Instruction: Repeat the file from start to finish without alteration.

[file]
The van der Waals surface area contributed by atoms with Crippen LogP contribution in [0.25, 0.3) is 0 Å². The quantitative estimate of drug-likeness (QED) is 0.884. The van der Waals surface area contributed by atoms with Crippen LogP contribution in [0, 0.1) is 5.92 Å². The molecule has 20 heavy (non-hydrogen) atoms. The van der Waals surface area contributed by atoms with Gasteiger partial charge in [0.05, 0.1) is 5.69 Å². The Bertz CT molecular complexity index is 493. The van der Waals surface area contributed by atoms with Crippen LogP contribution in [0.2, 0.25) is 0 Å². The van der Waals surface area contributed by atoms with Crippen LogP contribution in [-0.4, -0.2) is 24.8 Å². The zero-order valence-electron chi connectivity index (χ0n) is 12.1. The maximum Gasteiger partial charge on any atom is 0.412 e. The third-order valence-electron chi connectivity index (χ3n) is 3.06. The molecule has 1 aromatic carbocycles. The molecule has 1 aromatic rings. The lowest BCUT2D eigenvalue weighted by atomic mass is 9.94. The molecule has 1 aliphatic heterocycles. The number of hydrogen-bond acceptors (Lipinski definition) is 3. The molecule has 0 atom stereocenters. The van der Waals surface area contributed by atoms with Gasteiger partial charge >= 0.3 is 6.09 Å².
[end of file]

The van der Waals surface area contributed by atoms with Crippen LogP contribution in [0.25, 0.3) is 0 Å². The quantitative estimate of drug-likeness (QED) is 0.884. The van der Waals surface area contributed by atoms with Crippen LogP contribution in [0, 0.1) is 5.92 Å². The molecule has 20 heavy (non-hydrogen) atoms. The van der Waals surface area contributed by atoms with Gasteiger partial charge in [0.05, 0.1) is 5.69 Å². The Bertz CT molecular complexity index is 493. The van der Waals surface area contributed by atoms with Crippen LogP contribution in [0.2, 0.25) is 0 Å². The van der Waals surface area contributed by atoms with Crippen LogP contribution in [-0.4, -0.2) is 24.8 Å². The zero-order valence-electron chi connectivity index (χ0n) is 12.1. The maximum Gasteiger partial charge on any atom is 0.412 e. The third-order valence-electron chi connectivity index (χ3n) is 3.06. The molecule has 1 aromatic carbocycles. The molecule has 1 aromatic rings. The lowest BCUT2D eigenvalue weighted by atomic mass is 9.94. The molecule has 1 aliphatic heterocycles. The number of hydrogen-bond acceptors (Lipinski definition) is 3. The molecule has 0 atom stereocenters. The van der Waals surface area contributed by atoms with Gasteiger partial charge >= 0.3 is 6.09 Å².